Despite Climate Dangers, Offshore Leasing Continues in Gulf

This morning, the Biden administration held the largest offshore oil and gas lease sale in U.S. history by offering up almost 80 million acres of ocean to the fossil fuel industry. Though the Biden administration has been bold on climate in other ways, this latest action is profoundly disappointing. While lawsuits from oil producing states are creating pressure to move forward with lease sales, we're deeply concerned by the failure to adequately analyze and take into account fossil fuel emissions, social justice, and other environmental impacts in deciding to move forward with that sale. Even with this court ruling, the Department of the Interior has ample authority to curb oil and gas development and mitigate the worst effects of the fossil fuel industry.

Photo curtsey of the U.S. Coast Guard

Phasing out fossil fuels is key to averting the worst impacts of climate change, and was a major focus at COP26 where leaders pledged to phase out coal, oil, and gas in the strongest global consensus yet on the need to move away from fossil fuels.

The lease sale today brought in $191.7 million with thirty-three companies submitting 317 bids. The total high bids was much higher than the last sale held by the Trump Administration which brought in $121 million though the price per acre sold was less at $112 compared with $233 from last year’s auction according to BOEM. It appears that it wasn't a very competitive lease sale, with ExxonMobil grabbing around one third of all the leases and the price per acre was less than half of the last lease held under the Trump administration. 

Leasing our ocean to oil and gas companies is fundamentally incompatible with U.S. and global climate and environmental justice goals. The administration should cancel the remaining lease sales and offer a five-year program with no new offshore leasing.

This sale in the Gulf of Mexico, known as Lease Sale 257, could result in the production of up to 1.1 billion barrels of oil and 4 trillion cubic feet of natural gas over 50 years - equivalent to one year’s emissions from 182 coal-fired power plants. For more on this, see our recent blog.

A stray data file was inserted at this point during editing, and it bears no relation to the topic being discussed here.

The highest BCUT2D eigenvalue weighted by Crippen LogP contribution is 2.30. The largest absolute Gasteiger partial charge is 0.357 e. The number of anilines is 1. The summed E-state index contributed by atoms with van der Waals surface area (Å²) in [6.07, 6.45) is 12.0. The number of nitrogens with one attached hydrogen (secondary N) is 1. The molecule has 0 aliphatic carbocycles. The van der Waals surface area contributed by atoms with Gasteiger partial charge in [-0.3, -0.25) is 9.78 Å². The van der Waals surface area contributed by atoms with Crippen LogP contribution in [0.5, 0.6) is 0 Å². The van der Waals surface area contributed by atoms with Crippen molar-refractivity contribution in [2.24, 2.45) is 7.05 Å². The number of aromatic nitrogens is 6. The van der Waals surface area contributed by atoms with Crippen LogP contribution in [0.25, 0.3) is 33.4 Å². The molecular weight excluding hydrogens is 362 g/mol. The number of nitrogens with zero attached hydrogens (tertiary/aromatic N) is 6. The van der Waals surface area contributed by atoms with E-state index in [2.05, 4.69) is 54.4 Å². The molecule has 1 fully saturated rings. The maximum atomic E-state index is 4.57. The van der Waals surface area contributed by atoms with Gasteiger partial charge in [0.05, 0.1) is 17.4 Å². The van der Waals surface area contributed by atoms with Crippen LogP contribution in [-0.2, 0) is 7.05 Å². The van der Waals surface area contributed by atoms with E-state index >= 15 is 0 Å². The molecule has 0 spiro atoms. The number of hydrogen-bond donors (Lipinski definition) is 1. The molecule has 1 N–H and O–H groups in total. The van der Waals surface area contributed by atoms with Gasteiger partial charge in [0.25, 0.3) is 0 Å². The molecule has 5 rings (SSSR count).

And the Gulf is not the only place facing new offshore oil and gas development. The administration is also preparing to hold another offshore oil and gas lease sale in Cook Inlet, Alaska, Lease Sale 258. The administration released its own analysis several weeks ago, and is opening this for public comment through December 13. Its analysis finds that the lease sale will increase greenhouse gas emissions. We believe the best way to mitigate the climate impacts is for the administration to decide to cancel the lease sale.

These lease sales would lock in fossil fuel pollution for decades to come. They are incompatible with a livable climate. Communities in the Gulf have long suffered the consequences of the fossil fuel industry. After the BP oil spill disaster, it was Gulf jobs that were lost, Gulf beaches covered in oil, and Gulf communities that bore the health impacts. The Biden administration should cancel the remaining lease sales and refuse to sacrifice this region, our ocean, and our climate to fossil fuel interests. We can’t let the fossil fuel industry win - the stakes are too high.

NRDC, alongside 30 groups, sent a letter to the administration urging it to cancel the lease sales and issue the next BOEM five-year program with no proposed leasing.

We can’t continue selling our ocean to oil and gas. The Biden administration can and must choose to cancel the remaining lease sales and offer a new five-year program with no new leasing. We need this type of bold action to protect coastal communities, the environment, and to secure a livable climate. 

NRDC stands with communities in asking the Biden administration to end new leasing - the last thing we need is more offshore drilling.

About the Authors

Valerie Cleland

Oceans Advocate, Nature Program

Lauren Kubiak

Senior Policy Analyst, Oceans Division, Nature Program

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